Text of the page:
Elizabeth Russo, Interim Soup Kitchen Coordinator, stands next to the soup kitchen’s sanitizer station.

As the coronavirus continues to spread in the Lehigh Valley, Trinity Soup Kitchen, a ministry of Trinity Episcopal Church in Bethlehem, has been working to serve those in need safely.

“The soup kitchen isn’t just soup,” said Elizabeth Russo, Coordinator of Trinity Soup Kitchen. “It is friendships and support-both material and emotional.”

When the COVID-19 pandemic led to shutdowns and stay-at-home orders, Russo and the soup kitchen’s volunteers were determined to continue their vital ministry, which meant finding new ways of doing things.

“Challenging times call for creative solutions,” said Russo. “We just needed to pivot.”

To help keep staff and volunteers safe, Russo has limited the number of workers who can serve in a day. All workers must wear masks, wash their hands frequently, and check their temperature daily.

Rather than offering a sit-down meal, Trinity Soup Kitchen now serves to-go meals out of a pickup window to help protect the guests. The soup kitchen also partnered with the Lehigh Valley Health Network to provide a sanitizing station for guests to use before they come up to the window.

“We are doing all we can to make sure our volunteers, staff, and guests all remain healthy and safe,” said Russo.

Russo hands out each meal personally, and speaks with each guest to determine if the soup kitchen can help with any other needs. In addition to the daily meals, they offer toiletries, baby supplies, and bus passes, as well as information about housing and government assistance.

“Inside the cafeteria we would serve 100-150 per day, and now we are serving an average of 70 people per day, and the numbers have been increasing,” said Russo. “Our guests are very grateful for the services we provide and have often mentioned that it is the only daily meal.”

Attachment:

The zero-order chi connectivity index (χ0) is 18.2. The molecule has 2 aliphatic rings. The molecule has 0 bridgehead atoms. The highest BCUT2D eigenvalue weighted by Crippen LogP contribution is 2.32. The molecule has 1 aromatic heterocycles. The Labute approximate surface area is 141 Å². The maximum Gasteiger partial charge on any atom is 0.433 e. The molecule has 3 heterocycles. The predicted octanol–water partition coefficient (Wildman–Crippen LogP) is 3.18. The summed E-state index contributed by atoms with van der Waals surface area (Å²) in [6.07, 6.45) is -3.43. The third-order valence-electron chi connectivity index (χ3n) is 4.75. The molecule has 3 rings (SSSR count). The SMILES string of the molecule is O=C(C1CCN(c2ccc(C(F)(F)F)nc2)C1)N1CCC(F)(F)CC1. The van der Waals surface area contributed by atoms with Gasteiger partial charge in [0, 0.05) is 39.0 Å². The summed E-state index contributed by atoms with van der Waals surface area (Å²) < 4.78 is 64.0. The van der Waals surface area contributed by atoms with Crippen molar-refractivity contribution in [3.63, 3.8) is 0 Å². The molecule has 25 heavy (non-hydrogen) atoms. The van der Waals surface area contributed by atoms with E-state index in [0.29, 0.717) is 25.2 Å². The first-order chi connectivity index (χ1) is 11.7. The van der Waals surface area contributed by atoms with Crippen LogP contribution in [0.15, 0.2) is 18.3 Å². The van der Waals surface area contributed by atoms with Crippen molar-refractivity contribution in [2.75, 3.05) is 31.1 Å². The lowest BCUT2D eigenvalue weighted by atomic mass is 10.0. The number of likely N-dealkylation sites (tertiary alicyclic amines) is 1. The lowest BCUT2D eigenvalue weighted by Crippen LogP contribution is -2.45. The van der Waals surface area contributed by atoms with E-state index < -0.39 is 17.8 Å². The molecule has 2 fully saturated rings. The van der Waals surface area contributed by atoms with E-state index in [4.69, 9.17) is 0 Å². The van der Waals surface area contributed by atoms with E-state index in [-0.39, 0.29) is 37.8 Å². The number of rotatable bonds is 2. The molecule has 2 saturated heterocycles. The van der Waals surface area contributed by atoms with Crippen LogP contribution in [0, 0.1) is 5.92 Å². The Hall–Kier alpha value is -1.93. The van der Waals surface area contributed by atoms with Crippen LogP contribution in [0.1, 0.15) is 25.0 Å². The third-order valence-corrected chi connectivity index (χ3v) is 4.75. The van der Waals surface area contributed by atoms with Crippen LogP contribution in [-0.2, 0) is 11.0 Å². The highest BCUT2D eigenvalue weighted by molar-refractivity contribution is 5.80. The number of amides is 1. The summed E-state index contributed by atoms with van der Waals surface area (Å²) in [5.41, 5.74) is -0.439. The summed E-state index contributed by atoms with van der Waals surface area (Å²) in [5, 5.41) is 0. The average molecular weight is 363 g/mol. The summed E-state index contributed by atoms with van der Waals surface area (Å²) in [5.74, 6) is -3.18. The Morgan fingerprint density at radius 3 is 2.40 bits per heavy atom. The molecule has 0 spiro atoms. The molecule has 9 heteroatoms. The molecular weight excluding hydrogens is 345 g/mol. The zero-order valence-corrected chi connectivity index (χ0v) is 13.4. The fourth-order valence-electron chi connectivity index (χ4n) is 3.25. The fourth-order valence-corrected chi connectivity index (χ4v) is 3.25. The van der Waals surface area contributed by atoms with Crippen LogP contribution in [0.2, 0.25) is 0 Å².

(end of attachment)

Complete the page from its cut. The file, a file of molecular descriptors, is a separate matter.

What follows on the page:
Though Trinity Soup Kitchen has recently made changes to how it operates, in some ways the soup kitchen is returning to its roots.

“The soup kitchen may be serving to-go meals now because of the Covid-19 crisis, but the soup kitchen was originally to-go,” said Russo.

Trinity Soup Kitchen became active in 1982 when an economic recession increased the need for food assistance in Bethlehem. Volunteers from the church would cook big pots of soup and travel to different areas of Bethlehem to distribute the soup in disposable containers.

“They handed out soup on the corner from the station wagon,” said Russo. “Literally, it started as a to-go soup kitchen.”

Even in the midst of the pandemic, Trinity Soup Kitchen continues to maintain partnerships with local businesses, food banks, schools, and individuals that all share in the effort to help those in need. They also donate leftovers and expired food products to a local animal sanctuary so that nothing goes to waste.

Russo emphasized that the guests the soup kitchen currently serves come from all walks of life.

“We have older folks with limited access to markets and transportation. We have homeless folks who now have no place to shower, seek shelter, or even use an indoor bathroom because of business closures and restrictions. We serve recently unemployed workers with families and kids at home,” said Russo. “Every person who arrives on our doorstep has their own unique story of struggle.”

If you would like to support Trinity Soup Kitchen, monetary contributions made out to “Trinity Soup Kitchen” may be sent to Trinity Episcopal Church, 44 East Market Street, Bethlehem PA 18018. The soup kitchen is also in need of monthly LANTA bus passes, gift cards to Giant, Weis, Walmart, CVS, or Dollar General, as well as toiletries. If you would like to donate items, please contact Elizabeth Russo.